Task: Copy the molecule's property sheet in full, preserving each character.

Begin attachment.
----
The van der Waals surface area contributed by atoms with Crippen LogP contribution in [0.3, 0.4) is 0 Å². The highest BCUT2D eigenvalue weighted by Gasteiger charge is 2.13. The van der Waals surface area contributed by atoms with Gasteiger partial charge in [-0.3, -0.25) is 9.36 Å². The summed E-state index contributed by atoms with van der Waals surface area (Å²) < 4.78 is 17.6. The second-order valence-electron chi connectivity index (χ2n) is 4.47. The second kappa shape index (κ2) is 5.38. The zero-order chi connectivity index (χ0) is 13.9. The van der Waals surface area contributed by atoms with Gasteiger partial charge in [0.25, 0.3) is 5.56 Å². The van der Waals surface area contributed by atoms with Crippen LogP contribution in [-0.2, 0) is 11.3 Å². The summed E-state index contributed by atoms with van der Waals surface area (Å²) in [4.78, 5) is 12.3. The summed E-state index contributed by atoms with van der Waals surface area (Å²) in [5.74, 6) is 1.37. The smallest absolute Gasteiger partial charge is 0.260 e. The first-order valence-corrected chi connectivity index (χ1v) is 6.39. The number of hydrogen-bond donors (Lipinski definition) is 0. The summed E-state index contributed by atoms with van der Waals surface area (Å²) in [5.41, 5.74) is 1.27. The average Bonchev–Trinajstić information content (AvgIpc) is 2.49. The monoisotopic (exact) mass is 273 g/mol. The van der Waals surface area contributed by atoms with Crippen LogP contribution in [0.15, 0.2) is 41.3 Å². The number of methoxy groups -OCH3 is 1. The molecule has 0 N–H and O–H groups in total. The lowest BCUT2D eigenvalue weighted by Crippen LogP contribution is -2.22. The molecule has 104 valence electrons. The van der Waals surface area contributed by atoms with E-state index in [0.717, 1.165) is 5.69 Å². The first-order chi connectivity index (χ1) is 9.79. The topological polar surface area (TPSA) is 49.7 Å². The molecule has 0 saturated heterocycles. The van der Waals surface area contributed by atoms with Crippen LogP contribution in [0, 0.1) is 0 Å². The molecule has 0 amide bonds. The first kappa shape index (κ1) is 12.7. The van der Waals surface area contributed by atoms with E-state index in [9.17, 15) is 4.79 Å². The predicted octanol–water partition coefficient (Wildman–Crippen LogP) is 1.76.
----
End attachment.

The van der Waals surface area contributed by atoms with Crippen LogP contribution in [0.3, 0.4) is 0 Å². The highest BCUT2D eigenvalue weighted by Gasteiger charge is 2.13. The van der Waals surface area contributed by atoms with Gasteiger partial charge in [-0.3, -0.25) is 9.36 Å². The summed E-state index contributed by atoms with van der Waals surface area (Å²) < 4.78 is 17.6. The second-order valence-electron chi connectivity index (χ2n) is 4.47. The second kappa shape index (κ2) is 5.38. The zero-order chi connectivity index (χ0) is 13.9. The van der Waals surface area contributed by atoms with Gasteiger partial charge in [0.25, 0.3) is 5.56 Å². The van der Waals surface area contributed by atoms with Crippen LogP contribution in [-0.2, 0) is 11.3 Å². The summed E-state index contributed by atoms with van der Waals surface area (Å²) in [4.78, 5) is 12.3. The summed E-state index contributed by atoms with van der Waals surface area (Å²) in [5.74, 6) is 1.37. The smallest absolute Gasteiger partial charge is 0.260 e. The first-order valence-corrected chi connectivity index (χ1v) is 6.39. The number of hydrogen-bond donors (Lipinski definition) is 0. The summed E-state index contributed by atoms with van der Waals surface area (Å²) in [5.41, 5.74) is 1.27. The average Bonchev–Trinajstić information content (AvgIpc) is 2.49. The monoisotopic (exact) mass is 273 g/mol. The van der Waals surface area contributed by atoms with Crippen LogP contribution in [0.15, 0.2) is 41.3 Å². The number of methoxy groups -OCH3 is 1. The molecule has 0 N–H and O–H groups in total. The lowest BCUT2D eigenvalue weighted by Crippen LogP contribution is -2.22. The molecule has 104 valence electrons. The van der Waals surface area contributed by atoms with E-state index in [0.717, 1.165) is 5.69 Å². The first-order chi connectivity index (χ1) is 9.79. The topological polar surface area (TPSA) is 49.7 Å². The molecule has 0 saturated heterocycles. The van der Waals surface area contributed by atoms with Crippen LogP contribution in [0, 0.1) is 0 Å². The molecule has 0 amide bonds. The first kappa shape index (κ1) is 12.7. The van der Waals surface area contributed by atoms with E-state index in [9.17, 15) is 4.79 Å². The predicted octanol–water partition coefficient (Wildman–Crippen LogP) is 1.76.